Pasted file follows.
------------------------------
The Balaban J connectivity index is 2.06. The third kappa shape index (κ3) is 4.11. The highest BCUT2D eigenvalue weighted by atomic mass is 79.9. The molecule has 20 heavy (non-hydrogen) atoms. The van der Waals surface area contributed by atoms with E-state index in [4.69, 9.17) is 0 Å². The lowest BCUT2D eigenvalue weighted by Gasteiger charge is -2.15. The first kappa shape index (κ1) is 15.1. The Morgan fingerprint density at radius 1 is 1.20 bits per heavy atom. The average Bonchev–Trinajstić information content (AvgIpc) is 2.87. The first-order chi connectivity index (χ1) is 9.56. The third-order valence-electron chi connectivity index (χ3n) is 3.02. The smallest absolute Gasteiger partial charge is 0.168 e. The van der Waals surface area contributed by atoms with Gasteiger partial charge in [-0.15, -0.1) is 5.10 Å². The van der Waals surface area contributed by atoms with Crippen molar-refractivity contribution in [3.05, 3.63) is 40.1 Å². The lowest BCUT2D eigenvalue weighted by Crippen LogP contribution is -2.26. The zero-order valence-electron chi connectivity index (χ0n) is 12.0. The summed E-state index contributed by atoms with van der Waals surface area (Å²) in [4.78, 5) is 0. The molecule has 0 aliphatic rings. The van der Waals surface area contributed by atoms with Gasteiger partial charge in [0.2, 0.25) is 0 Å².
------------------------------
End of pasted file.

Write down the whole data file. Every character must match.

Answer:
The Balaban J connectivity index is 2.06. The third kappa shape index (κ3) is 4.11. The highest BCUT2D eigenvalue weighted by atomic mass is 79.9. The molecule has 20 heavy (non-hydrogen) atoms. The van der Waals surface area contributed by atoms with E-state index in [4.69, 9.17) is 0 Å². The lowest BCUT2D eigenvalue weighted by Gasteiger charge is -2.15. The first kappa shape index (κ1) is 15.1. The Morgan fingerprint density at radius 1 is 1.20 bits per heavy atom. The average Bonchev–Trinajstić information content (AvgIpc) is 2.87. The first-order chi connectivity index (χ1) is 9.56. The third-order valence-electron chi connectivity index (χ3n) is 3.02. The smallest absolute Gasteiger partial charge is 0.168 e. The van der Waals surface area contributed by atoms with Gasteiger partial charge in [-0.15, -0.1) is 5.10 Å². The van der Waals surface area contributed by atoms with Crippen molar-refractivity contribution in [3.05, 3.63) is 40.1 Å². The lowest BCUT2D eigenvalue weighted by Crippen LogP contribution is -2.26. The zero-order valence-electron chi connectivity index (χ0n) is 12.0. The summed E-state index contributed by atoms with van der Waals surface area (Å²) in [4.78, 5) is 0. The molecule has 0 aliphatic rings. The van der Waals surface area contributed by atoms with Gasteiger partial charge in [0.2, 0.25) is 0 Å².